2. A well regulated Militia, being necessary to the security of a free State, the right of the people to keep and bear Arms, shall not be infringed.

Amendment 3

  1. The Third Amendment protects homes from military occupation.

  2. No Soldier shall, in time of peace be quartered in any house, without the consent of the Owner, nor in time of war, but in a manner to be prescribed by law.

Amendment 4

  1. The Fourth Amendment protects personal property.

  2. The right of the people to be secure in their persons, houses, papers, and effects, against unreasonable searches and seizures, shall not be violated, and no Warrants shall issue, but upon probable cause, supported by Oath or affirmation, and particularly describing the place to be searched, and the persons or things to be seized.

Amendments 5 through 7

Amendments 5 through 7 make the People, not government, the ultimate judge of all legal matters and of government itself, jurors acting as representatives of the People. Although we typically think of a jury’s principle power to be that of indictment or conviction, it is in fact the jury’s ability to declare innocence that is its greatest power. A jury’s finding of innocence cannot be overturned by the Judge, District Attorney, or even the President of the United States, the U.S. Supreme Court, or Congress. This is by design. The principle of trial by jury is to protect against an arbitrary, unjust, or overreaching state.

Amendment 6

  1. The Sixth Amendment provides protections for defendants in criminal prosecutions, including the right of the People, not the state, to be the judge.

  2. In all criminal prosecutions, the accused shall enjoy the right to a speedy and public trial, by an impartial jury of the State and district wherein the crime shall have been committed, which district shall have been previously ascertained by law, and to be informed of the nature and cause of the accusation; to be confronted with the witnesses against him; to have compulsory process for obtaining witnesses in his favor, and to have the Assistance of Counsel for his defence.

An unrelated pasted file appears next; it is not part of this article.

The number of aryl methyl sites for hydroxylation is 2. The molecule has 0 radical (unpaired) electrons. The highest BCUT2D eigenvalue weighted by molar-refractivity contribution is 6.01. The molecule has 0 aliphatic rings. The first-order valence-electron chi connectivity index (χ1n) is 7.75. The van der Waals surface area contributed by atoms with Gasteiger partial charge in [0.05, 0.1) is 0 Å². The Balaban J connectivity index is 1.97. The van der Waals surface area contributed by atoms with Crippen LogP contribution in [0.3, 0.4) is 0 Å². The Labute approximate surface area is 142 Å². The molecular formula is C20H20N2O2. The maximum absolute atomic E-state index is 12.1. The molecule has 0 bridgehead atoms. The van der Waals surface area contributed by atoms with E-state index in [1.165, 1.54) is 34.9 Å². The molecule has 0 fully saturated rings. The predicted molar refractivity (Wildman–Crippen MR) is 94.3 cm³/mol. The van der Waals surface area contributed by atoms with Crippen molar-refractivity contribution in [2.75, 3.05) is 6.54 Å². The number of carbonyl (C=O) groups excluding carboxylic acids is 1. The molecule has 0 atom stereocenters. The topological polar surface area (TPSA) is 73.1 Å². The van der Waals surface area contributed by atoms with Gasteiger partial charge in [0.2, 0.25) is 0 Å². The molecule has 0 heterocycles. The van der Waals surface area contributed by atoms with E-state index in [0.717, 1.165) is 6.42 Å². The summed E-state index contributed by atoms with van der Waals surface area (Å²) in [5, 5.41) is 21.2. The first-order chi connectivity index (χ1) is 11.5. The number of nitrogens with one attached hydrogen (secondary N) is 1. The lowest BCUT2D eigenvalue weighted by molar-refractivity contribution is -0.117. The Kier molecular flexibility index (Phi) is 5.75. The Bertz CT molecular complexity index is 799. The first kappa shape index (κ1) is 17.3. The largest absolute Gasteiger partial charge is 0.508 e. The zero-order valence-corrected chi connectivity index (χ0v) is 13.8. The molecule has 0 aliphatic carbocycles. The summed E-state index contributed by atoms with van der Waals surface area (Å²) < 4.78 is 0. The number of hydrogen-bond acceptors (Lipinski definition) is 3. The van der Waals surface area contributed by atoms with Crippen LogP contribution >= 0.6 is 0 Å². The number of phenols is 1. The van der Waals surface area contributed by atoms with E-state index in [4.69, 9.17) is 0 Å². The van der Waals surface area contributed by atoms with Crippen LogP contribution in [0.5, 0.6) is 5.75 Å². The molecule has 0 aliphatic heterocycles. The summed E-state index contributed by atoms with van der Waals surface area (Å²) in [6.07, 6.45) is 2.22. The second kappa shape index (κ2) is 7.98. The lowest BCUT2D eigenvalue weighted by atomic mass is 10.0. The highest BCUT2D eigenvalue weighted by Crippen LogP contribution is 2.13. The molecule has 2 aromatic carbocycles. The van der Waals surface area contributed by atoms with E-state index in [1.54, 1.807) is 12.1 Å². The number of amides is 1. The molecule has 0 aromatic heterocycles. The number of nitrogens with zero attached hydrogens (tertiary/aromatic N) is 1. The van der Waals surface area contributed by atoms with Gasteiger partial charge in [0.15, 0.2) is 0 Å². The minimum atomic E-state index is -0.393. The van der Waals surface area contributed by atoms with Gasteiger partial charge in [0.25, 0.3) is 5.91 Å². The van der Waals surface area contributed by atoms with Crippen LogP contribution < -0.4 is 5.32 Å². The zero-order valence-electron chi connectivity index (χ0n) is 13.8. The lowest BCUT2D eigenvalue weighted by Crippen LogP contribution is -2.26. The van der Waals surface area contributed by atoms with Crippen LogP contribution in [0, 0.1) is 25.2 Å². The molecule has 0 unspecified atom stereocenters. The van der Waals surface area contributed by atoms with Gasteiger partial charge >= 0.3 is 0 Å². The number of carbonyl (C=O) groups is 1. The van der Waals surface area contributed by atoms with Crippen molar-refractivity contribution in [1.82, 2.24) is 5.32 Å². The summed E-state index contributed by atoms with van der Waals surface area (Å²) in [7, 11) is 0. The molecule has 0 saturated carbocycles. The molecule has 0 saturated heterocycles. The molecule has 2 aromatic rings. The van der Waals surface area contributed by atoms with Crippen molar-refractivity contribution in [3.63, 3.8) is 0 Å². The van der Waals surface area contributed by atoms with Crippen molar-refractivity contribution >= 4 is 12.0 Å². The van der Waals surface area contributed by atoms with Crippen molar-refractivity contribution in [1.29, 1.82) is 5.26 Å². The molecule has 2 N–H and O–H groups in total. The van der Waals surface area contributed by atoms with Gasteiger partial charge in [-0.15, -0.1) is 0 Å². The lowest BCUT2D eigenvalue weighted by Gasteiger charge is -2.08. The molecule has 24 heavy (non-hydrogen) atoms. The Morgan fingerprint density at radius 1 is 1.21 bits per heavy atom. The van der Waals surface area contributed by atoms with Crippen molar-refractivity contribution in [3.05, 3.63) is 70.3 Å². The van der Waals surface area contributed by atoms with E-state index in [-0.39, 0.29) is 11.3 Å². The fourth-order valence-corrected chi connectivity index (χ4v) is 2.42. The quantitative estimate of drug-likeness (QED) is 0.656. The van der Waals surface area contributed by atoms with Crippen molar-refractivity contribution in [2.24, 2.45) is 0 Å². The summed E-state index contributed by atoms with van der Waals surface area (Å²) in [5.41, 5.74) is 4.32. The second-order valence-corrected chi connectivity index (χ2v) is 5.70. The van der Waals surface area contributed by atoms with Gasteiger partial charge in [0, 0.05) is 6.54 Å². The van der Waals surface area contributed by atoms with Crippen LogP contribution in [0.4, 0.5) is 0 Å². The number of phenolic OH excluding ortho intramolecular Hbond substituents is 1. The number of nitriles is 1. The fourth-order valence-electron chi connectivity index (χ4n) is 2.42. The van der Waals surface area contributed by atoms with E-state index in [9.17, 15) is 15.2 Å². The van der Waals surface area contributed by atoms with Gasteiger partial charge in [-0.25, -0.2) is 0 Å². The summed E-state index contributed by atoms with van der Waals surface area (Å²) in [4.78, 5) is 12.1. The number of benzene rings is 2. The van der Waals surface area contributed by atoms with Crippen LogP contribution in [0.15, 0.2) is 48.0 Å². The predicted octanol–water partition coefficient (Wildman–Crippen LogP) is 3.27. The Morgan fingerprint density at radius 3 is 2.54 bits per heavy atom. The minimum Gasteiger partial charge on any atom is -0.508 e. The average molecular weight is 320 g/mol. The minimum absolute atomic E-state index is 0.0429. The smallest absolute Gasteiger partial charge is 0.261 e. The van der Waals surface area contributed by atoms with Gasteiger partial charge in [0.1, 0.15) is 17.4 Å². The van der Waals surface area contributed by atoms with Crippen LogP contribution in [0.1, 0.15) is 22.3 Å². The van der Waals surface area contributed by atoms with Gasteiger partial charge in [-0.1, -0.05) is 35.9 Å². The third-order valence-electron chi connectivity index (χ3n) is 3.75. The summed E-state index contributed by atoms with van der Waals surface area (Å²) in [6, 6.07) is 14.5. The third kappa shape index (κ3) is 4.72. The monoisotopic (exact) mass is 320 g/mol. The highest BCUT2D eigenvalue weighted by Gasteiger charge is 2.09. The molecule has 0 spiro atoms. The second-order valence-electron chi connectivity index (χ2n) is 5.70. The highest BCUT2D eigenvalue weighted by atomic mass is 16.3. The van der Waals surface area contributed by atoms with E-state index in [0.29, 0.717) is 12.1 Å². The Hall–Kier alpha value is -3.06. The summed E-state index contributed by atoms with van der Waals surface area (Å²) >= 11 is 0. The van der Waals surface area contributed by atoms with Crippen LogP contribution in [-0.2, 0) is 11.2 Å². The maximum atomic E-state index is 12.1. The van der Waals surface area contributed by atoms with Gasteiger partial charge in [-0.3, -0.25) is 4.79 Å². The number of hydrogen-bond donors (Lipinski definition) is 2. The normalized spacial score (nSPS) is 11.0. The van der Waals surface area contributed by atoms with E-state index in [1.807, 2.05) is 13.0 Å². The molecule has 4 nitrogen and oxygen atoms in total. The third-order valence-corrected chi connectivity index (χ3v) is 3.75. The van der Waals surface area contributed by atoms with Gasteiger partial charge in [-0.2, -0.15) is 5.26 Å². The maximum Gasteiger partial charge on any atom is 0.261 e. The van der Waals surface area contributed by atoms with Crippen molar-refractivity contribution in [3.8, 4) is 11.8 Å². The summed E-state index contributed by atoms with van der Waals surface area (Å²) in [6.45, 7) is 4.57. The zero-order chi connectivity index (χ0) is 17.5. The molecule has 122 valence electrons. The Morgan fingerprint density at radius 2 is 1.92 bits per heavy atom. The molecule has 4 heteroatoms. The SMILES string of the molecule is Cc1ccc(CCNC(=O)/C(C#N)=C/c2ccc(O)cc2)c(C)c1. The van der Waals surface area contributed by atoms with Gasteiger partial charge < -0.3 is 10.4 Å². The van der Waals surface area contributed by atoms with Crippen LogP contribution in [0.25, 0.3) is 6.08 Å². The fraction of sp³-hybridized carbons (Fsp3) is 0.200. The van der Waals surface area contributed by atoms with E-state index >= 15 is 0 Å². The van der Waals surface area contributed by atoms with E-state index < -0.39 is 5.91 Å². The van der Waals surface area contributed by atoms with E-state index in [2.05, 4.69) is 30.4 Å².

Amendment 5

  1. The Fifth Amendment adds a second layer of protection in the case of “infamous crimes,” the very kind of charges governments historically used to silence the People from criticizing government. A defendant cannot be convicted of an infamous crime without the consent of two juries ― the Grand Jury and the Trial Jury. Once again, the People are to judge. more on grand juries

  2. No person shall be held to answer for a capital, or otherwise infamous crime, unless on a presentment or indictment of a Grand Jury, except in cases arising in the land or naval forces, or in the Militia, when in actual service in time of War or public danger; nor shall any person be subject for the same offence to be twice put in jeopardy of life or limb; nor shall be compelled in any criminal case to be a witness against himself, nor be deprived of life, liberty, or property, without due process of law; nor shall private property be taken for public use, without just compensation.

Amendment 7

  1. The Seventh Amendment provides protections to defendants in all other legal matters, i.e., civil cases (lawsuits). Here again, the People judge, not the state.

  2. In suits at equity, where the value in controversy shall exceed twenty dollars, the right of trial by jury shall be preserved, and no fact tried by a jury, shall be otherwise re-examined in any Court of the United States, than according to the rules of the common law.

  3. Furthermore, all of these judgments must be made according to Common Law. According to Bouvier’s Constitutional Law Dictionary, 1856 edition:

  4. common law is “That which derives its force and authority from the universal consent and immemorial practice of the People.” In order words, the People define what common law is, not government.

Amendment 8

  1. The Eighth Amendment protects against excessive bails, fines, or punishments.

  2. Excessive bail shall not be required, nor excessive fines imposed, nor cruel and unusual punishments inflicted.

Amendment 9

The Ninth Amendment makes clear the People’s rights are NOT constrained to those enumerated in the first eight amendments. This is opposite to the Tenth Amendment, which specially constrains the national government to those powers enumerated in the Constitution.

Amendment 9

  1. The Ninth Amendment makes clear the unalienable rights are unbounded, not limited to those enumerated in Amendments 1-8. Contrast to the Tenth Amendment, which constrains national government to those powers enumerated in the Constitution.

  2. The enumeration in the Constitution, of certain rights, shall not be construed to deny or disparage others retained by the people.

Quotes

The Constitution is timeless and cannot be changed by construction. Furthermore, rights may not be narrowed or negated by legislation, local government consent, judges, district attorneys, county counsels, or even state attorney generals. All laws which are repugnant to the Constitution are null and void.


Read These Important Quotes